Rasky's Wolf Knowledge

Pack Structure Of Wolves

Wolves live in family groups called packs
A pack is usually made up of a
Male parent
A female parent
Their Pups
And a few other adult wolves who are the older brothers and sisters

The pack works together to hunt for food and to take care of the pups
Some members stay with the pack for life
Wolves can run up to 40 miles an hour and can easily cover 50 miles a day
It is highly likely that at one time or another
The land your home is on was once the home of a wolf pack
The greatest natural range of any mammal except humans

Life Span Of Wolves

In the wild it can be up to 13 years or more
In a protected wolf park or a controlled area of land
A wolf can live to be up to 16 years old
But most wolves usually live to be to around 8 years of age
The record wolf lifespan is about 20 years of age
Life in the wild is difficult for the wolf
With human population taking up more and more wolf habitat
Those who would kill the wolf, a long lifespan is unlikely.
In a controlled enviroment they can live longer
Because they are safe from the outside dangers of traps, snares,enemies and poisons

Senses Of A Wolf


Scent plays a very important role in the life of the wolf
By smell alone wolves can locate prey, other pack members or enemies
It can tell them if other wolves were in the territory
If they were male or female, and how recently they visited
The wolf has several specialized glands
One around the anus
And another on its back about 3 inches (7.6 centimetres) in the front of the base of its tail
The scent from these glands is as individualistic as are out fingerprints
And is used by that particular wolf as its personal calling card
These Glands are used as to mark boundaries and also to mark trails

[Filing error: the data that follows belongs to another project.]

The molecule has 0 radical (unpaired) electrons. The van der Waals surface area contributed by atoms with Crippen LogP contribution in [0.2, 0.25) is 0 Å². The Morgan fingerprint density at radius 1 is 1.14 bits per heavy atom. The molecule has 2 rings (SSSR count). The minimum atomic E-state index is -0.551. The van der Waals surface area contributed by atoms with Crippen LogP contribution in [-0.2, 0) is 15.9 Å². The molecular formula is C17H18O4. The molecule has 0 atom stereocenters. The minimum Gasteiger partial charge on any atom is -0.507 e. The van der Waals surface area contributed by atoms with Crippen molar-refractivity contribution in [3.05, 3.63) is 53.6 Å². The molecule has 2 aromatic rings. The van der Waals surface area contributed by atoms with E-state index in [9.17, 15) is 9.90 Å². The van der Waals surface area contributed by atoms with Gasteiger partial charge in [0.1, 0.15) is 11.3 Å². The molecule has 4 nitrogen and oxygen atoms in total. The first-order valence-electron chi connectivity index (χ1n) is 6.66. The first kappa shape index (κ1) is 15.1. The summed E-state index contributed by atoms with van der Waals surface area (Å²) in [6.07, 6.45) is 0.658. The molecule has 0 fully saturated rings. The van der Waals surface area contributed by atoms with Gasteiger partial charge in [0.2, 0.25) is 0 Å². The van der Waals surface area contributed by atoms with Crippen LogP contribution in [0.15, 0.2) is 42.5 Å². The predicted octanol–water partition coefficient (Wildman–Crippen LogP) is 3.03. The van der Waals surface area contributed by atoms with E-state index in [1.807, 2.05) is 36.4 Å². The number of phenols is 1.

These "Scent Stations" are often 100 yards (91 metres) apart
The sense of smell in the wolf is highly developed
As would be expected in an animal possessing numerous scent glands
The distance at which any scent can be detected is governed by atmospheric conditions
But even under the most favorable conditions
1.75 miles denotes a particularly keen sense of smell
The wolves usually travel
Until they encounter the scent of some prey species ahead of them
They then move directly toward their prey in an effort to capture it


Next to smell
The sense of hearing is the most acute of the wolf sense
Wolves can hear as far as six miles away in the forest
And ten miles in the open
Wolves can hear well up to a frequency of 25 khz
Some researchers believe
That the actual maximum frequency detected by wolves
Is actually much higher, perhaps up to 80 khz
The upper auditory limits for humans is 20 khz
Also according to some naturalist
Wolves' hearing is greater than that of the dog


Wolves also have keen eye sight
They are quick to detect the slightest movement of anything in front of them
Being major predators
Thier eyes are on the front of there heads
They have probably a little less than 180-degree vision
Unlike their prey species which can see over 300 degrees of a circle


Investigation of taste are made difficult by the fact that the influence of smell often plays a mojor role in the way a food "tastes"
It is known that canines possess taste receptors for the four taste categories
And Acidic

Felines on the other hand do not respond to sweetness